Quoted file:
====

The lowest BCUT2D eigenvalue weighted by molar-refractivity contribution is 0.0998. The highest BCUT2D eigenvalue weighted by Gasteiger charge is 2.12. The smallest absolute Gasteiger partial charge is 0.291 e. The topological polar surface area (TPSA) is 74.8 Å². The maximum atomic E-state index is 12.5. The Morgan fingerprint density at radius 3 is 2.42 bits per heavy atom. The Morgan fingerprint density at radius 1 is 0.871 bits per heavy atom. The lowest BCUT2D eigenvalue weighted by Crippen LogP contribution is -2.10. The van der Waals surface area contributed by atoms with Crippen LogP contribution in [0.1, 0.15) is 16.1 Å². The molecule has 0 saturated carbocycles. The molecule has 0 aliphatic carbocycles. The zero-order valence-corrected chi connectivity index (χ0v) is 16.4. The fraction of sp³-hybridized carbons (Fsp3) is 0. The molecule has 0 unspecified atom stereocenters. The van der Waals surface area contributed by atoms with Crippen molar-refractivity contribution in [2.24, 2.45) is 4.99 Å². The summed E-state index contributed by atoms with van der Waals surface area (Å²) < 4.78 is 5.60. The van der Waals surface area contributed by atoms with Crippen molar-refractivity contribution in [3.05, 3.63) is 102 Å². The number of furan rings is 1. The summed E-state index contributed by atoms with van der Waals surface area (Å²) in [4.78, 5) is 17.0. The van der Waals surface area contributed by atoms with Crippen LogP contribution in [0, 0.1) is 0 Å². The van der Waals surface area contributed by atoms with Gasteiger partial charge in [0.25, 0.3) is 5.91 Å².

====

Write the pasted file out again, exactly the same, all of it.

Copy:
The lowest BCUT2D eigenvalue weighted by molar-refractivity contribution is 0.0998. The highest BCUT2D eigenvalue weighted by Gasteiger charge is 2.12. The smallest absolute Gasteiger partial charge is 0.291 e. The topological polar surface area (TPSA) is 74.8 Å². The maximum atomic E-state index is 12.5. The Morgan fingerprint density at radius 3 is 2.42 bits per heavy atom. The Morgan fingerprint density at radius 1 is 0.871 bits per heavy atom. The lowest BCUT2D eigenvalue weighted by Crippen LogP contribution is -2.10. The van der Waals surface area contributed by atoms with Crippen LogP contribution in [0.1, 0.15) is 16.1 Å². The molecule has 0 saturated carbocycles. The molecule has 0 aliphatic carbocycles. The zero-order valence-corrected chi connectivity index (χ0v) is 16.4. The fraction of sp³-hybridized carbons (Fsp3) is 0. The molecule has 0 unspecified atom stereocenters. The van der Waals surface area contributed by atoms with Crippen molar-refractivity contribution in [2.24, 2.45) is 4.99 Å². The summed E-state index contributed by atoms with van der Waals surface area (Å²) < 4.78 is 5.60. The van der Waals surface area contributed by atoms with Crippen molar-refractivity contribution in [3.05, 3.63) is 102 Å². The number of furan rings is 1. The summed E-state index contributed by atoms with van der Waals surface area (Å²) in [4.78, 5) is 17.0. The van der Waals surface area contributed by atoms with Crippen LogP contribution in [0, 0.1) is 0 Å². The van der Waals surface area contributed by atoms with Gasteiger partial charge in [0.25, 0.3) is 5.91 Å².